For the last few days, I’ve been listening to music composed and performed by Prince. He was a huge influence in music around the world. To me, his music punctuated significant moments, a rite of passage from my teen years to the present. He was always present, not necessarily always on my mind, but never far. I’d always have a least one of his albums on my Walkman and now my iPhone so I could listen to his music.
Up close, I heard his songs in my head with headphones in my ears and I imagined like everyone else that he would go on for ever, or at least I was well into my old age. He just seemed eternal, didn’t age like the rest of us.
Then last Wednesday 21st, as I arrived home, my husband told me the news. I’m still adjusting to the idea that there will never be anymore new work by Prince, never any shows that he’ll announce and get the press and public excited over. No more surprises.
He never stopped evolving, transforming and changing, his music went from commercial pop to something altogether more sophisticated, it reflected his audience, they grew up and their tastes changed too.
I’ve been looking at all the interviews he’s given, he mentions his faith, he talks about his fans and how they now bring their families to his shows.
All of this was new to me, he wasn’t just a distant musical genius, his interviews and his Princetagram and tweets show him to be humble, hard working and funny. I’ll never be able share future stories of seeing him in concert with my kids. I will only be able to tell them about him, show them the music he created and the only time that we saw him perform live at the O2 back in 2007.
He made a big impact on music and on me, a young impressionable teenager, who saw him for the first time at the Cinema, in Christoper Tracey’s Parade, a black & white film. I wasn’t allowed to see Purple rain, and I’m not sure that I would have understood it.
And when I went to see Christopher Tracy’s Parade, I saw it with my future husband, though I didn’t know this at the time.
The film was so different to anything at the Cinema, it had a style of it’s own. Prince, dressed in his power 80s costumes, glittering and shiny with big doll like eyes, more beautiful than the female lead, what I saw was someone who had created through their imagination a world that looked beautiful, sad and nostalgic. All the ingredients for an impressionable teenager to fall in love with.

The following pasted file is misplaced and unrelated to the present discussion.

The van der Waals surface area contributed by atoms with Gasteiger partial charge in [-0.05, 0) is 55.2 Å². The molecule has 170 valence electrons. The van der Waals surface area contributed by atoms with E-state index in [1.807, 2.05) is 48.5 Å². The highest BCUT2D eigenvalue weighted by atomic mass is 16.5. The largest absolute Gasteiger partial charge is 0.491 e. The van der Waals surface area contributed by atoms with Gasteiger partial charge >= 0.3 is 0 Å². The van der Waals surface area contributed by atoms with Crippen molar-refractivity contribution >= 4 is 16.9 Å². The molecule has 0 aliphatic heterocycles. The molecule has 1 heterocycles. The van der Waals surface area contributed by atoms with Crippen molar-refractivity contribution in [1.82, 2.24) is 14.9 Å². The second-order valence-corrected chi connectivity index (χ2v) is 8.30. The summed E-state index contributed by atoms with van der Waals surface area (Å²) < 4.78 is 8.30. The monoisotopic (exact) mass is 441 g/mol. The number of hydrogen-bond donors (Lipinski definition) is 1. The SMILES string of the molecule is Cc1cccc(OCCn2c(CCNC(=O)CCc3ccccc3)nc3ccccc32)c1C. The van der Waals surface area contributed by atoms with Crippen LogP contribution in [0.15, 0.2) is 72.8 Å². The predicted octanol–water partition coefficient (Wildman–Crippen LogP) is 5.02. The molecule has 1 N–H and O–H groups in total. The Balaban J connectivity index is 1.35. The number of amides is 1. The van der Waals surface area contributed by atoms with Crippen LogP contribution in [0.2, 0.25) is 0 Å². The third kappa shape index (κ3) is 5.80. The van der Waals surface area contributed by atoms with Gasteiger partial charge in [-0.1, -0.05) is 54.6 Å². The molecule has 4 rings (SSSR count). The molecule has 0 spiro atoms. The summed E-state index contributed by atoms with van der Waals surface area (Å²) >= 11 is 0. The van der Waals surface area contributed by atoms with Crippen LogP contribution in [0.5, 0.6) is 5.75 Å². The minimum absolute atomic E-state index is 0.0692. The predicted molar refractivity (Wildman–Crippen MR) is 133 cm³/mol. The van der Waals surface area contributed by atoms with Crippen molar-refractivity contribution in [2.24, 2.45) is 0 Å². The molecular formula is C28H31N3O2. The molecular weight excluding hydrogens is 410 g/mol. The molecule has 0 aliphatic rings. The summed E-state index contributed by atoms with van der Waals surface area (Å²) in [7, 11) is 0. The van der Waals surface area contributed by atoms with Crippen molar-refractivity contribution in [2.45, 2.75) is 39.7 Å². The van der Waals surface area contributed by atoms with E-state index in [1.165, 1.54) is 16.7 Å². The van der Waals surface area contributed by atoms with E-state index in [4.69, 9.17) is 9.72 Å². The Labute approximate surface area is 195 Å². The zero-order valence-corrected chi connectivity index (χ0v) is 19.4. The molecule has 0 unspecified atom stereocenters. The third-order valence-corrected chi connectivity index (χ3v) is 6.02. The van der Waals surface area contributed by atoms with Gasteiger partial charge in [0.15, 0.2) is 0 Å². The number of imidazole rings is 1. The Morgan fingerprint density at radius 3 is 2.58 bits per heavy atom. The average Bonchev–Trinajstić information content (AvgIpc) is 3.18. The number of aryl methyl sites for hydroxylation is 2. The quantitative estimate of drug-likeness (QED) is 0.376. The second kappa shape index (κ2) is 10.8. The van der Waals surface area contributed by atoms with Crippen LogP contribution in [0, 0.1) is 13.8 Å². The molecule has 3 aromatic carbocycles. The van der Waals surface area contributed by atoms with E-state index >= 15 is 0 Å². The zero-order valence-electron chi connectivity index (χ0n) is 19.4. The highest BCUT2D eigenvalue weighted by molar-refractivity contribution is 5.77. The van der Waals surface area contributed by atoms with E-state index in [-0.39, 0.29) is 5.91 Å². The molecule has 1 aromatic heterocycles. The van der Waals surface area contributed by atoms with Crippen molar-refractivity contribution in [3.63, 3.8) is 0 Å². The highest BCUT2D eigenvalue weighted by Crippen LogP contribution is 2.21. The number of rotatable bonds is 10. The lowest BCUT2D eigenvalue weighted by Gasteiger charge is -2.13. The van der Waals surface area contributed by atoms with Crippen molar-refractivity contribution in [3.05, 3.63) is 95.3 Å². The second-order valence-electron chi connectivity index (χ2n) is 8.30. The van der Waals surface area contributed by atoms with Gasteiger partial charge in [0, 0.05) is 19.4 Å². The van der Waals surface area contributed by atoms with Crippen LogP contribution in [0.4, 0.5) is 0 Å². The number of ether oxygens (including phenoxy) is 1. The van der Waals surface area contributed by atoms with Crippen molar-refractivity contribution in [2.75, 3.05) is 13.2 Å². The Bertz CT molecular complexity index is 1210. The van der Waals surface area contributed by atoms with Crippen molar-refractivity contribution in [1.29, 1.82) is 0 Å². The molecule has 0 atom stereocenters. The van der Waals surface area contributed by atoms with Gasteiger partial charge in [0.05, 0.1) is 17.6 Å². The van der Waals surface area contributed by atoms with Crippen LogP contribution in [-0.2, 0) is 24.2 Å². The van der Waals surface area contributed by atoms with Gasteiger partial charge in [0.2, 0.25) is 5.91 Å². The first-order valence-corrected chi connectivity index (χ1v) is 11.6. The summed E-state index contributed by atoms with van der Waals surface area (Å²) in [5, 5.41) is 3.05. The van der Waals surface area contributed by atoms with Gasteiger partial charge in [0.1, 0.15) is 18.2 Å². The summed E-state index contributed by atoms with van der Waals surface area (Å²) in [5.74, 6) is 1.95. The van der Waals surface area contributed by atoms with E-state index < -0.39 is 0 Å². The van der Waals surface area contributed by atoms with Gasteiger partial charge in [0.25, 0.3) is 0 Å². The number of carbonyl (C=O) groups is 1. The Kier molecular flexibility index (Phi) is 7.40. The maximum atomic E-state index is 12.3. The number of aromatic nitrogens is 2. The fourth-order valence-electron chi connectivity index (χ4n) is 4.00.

By the time I was studying for a degree in music, I had saved up and bought two of his albums, Parade and Sign of the Times on vinyls at the time. My husband had other Prince albums, so we used to listen to these together, just the ordinary kind of things teenagers used to do.
The albums I owned were sandwiched amongst classical albums of Mozart and Beethoven, composers I was studying. They still are in my vinyl record collection that I haven’t been able to part with.
I listened to his music, alternating between the serious business of studying for music exams and well just listening to music that I loved.
My favourite song by Prince is in the title of this post. There’s a lovely version I found on YouTube which you can hear by clicking on this link: And Sometimes it Snows in April. It snowed a day or so after he passed away. As I watched the snow gently fall outside the windows of the glass building of our offices in Canary Wharf, I could hear the song in my mind, I wasn’t really in the mood for the meeting or work, just kept thinking about the sad news and how strange and quiet the snow was falling.
At 6.07pm (ET) 4th of May, Radio Stations in the US will be simutaneously broadcasting Nothing Compares 2 U. I don’t think the idea has reached the UK, so this post is my way of joining in from the UK.
To me Prince represented life, bigger, exaggerated, full of energy, the kind that was on an epic scale that was glorious and full of colour, a life lived in 4K, high definition, to the Max. I wonder whether that’s the reason for his signature colour Purple.
I don’t think he’s really gone, his physical presence perhaps. I remind myself that the greatest composers in previous centuries such as Beethoven or Mozart, they still live on when people perform their music. They created a new sound and music historians refer to their time and genre as Baroque (Handle & Bach) Classical (Mozart), Romantic (Beethoven), in the future, there’s going to be a term to define Prince and his style of music, because just saying he created a fusion between R&B, Jazz and Pop and crossed all musical definitions, well I don’t think that’s enough. I think we need a new way of defining what his genre of music is, because so many musicians have been influenced and inspired by his music and so many People have enjoyed experiencing it.
Prince started to write about transcendence and still being able to communicate in a metaphysical sense, in the album called Art of Offical Age. I like to think that he’s not really gone forever, it’s just temporary and somehow, he’s actually found a way to move beyond the physical world and into another plane of existence, perhaps this seems crazy, but then not so long ago, people thought the Earth was flat and we’ve since discovered through science, it’s actually round.
And even if this is just wishful thinking on my part, one thing is for sure, we’ll find him through his art when ever we listen to his music.
Farewell Prince, I wish you heaven.